Amazon.com (Nasdaq: AMZN ) used to be a humble online bookstore. It has left those days in the dust, but has never forgotten them, as evidenced by the company's multiyear effort to create its own publishing arm. With its tentacles wrapped around retail, tablets, streaming video, and cloud computing, it seems that Amazon might not stop until it's taken over our lives. Amazon's track record of success elsewhere should have other publishing houses worried.
To boldly go
Amazon's latest effort is a sci-fi, fantasy, and horror imprint called 47North, named after Seattle's (and Amazon HQ's) latitude. It joins five other imprints in the Amazon stable, which range from mystery to romance to foreign translations, all available for the Kindle as well as for your old-fashioned physical bookshelf. The sci-fi and fantasy genres are big business, accounting for a quarter of Amazon's top 20 best-sellers. Three of those are part of the Hunger Games series by Suzanne Collins, published by Scholastic (Nasdaq: SCHL ) .
Amazon's ability to compete at this level will hinge on its willingness to pay a premium for top talent, as Collins earned a six-figure deal for her trilogy. Amazon's current lineup isn't quite there yet, but its headlining title, The Mongoliad, is an ambitious experimental work of digital fiction that could blur the line between storytelling and interactive spectacle. If this is the sort of risk Amazon's willing to take, it stands to reason that they'd also aggressively court the author of the next Hunger Games.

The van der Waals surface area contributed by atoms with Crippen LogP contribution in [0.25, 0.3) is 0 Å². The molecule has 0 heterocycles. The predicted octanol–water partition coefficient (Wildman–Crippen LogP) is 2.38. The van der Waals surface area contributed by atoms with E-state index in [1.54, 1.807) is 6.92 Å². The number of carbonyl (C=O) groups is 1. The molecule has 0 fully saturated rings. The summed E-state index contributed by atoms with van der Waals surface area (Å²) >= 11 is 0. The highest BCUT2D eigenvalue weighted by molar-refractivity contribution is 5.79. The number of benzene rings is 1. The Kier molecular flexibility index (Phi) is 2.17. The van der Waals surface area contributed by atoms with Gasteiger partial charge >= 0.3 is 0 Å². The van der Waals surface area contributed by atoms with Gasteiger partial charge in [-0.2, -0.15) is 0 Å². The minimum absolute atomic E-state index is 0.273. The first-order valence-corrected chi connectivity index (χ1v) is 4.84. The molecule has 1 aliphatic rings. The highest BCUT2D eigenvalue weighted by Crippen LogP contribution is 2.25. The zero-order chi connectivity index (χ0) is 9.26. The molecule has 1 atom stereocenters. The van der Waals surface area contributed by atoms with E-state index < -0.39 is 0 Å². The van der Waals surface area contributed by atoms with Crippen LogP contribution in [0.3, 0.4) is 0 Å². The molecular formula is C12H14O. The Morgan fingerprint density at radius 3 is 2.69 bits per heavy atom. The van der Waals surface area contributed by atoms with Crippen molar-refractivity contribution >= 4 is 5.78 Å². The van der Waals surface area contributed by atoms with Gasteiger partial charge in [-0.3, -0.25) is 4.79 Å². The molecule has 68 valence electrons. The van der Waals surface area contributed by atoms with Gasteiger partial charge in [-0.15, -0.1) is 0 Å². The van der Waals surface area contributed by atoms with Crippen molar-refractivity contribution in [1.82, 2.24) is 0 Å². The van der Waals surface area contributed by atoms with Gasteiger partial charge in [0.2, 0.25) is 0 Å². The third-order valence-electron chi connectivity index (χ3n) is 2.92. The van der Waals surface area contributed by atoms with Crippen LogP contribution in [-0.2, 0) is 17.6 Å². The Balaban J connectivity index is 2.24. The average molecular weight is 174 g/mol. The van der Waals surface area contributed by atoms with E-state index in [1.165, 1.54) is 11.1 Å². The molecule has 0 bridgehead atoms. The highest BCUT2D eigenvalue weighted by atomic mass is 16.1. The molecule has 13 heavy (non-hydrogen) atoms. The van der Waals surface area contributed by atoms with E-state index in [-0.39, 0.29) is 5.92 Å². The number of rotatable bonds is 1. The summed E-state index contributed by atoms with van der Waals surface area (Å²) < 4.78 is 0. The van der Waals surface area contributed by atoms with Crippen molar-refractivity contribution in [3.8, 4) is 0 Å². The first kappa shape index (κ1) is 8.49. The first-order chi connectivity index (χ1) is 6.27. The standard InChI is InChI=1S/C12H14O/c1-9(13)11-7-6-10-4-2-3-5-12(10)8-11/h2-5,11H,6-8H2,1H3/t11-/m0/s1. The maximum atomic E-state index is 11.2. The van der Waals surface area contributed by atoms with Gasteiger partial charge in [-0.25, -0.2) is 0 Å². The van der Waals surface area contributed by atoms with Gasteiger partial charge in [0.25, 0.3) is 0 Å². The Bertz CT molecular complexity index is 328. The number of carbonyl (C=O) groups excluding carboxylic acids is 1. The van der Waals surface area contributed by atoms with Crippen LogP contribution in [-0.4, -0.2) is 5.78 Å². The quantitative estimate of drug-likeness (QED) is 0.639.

May the odds be ever in your favor
The rise of Amazon already sounded the death knell for Borders, and Barnes and Noble (NYSE: BKS ) shareholders haven't fared much better, as that stock has shed 70% of its value in the past five years. Amazon publishing might distribute through B&N, but why would it need to? Amazon is its own greatest advantage, with a massively popular online storefront that supports millions of customers. All it needs is the financial commitment to attract the best writers and the hottest topics.
Eliminating the publishing middleman would also be a direct attack on News Corp. (Nasdaq: NWSA ) imprint HarperCollins, CBS (NYSE: CBS ) imprint Simon & Schuster, and Pearson (NYSE: PSO ) imprint Penguin Group. Amazon has also demonstrated its proclivity for ushering drastic change into industries. Its Kindle and now Kindle Fire seek to help push the agenda of the tablet and e-reader. However, Amazon might want to be careful not to anger News Corp. or CBS, which control libraries of original videos that Amazon could use in its streaming video war against Netflix.
Armies of failed books
Amazon has some strong industry headwinds to push through, however. Out of at least 1.2 million titles published by the entire industry over the course of a year, almost 80% sell fewer than 100 copies. Only a few books at the very top of the sales lists make any real impact. One analysis estimates that only the top 3,000 or so books on Amazon's sales list will sell 100 or more books a week, depressingly low figures when stretched out over a full year. Top e-books don't fare much better -- the top 1,000 best-sellers sell perhaps 500 copies a week.
The answer to the ultimate question
Amazon's got to be smart with the authors they pursue. One Suzanne Collins is quite literally worth hundreds of subpar novels, and no amount of shameless promotion will make a best-seller out of a terrible author. I take that back -- it might work one or two times, but at the cost of the company's integrity. Amazon shareholders should hope that its publishing bosses have an eye for talent to match their CEO's skill at promotion, and the resources to bring it aboard.
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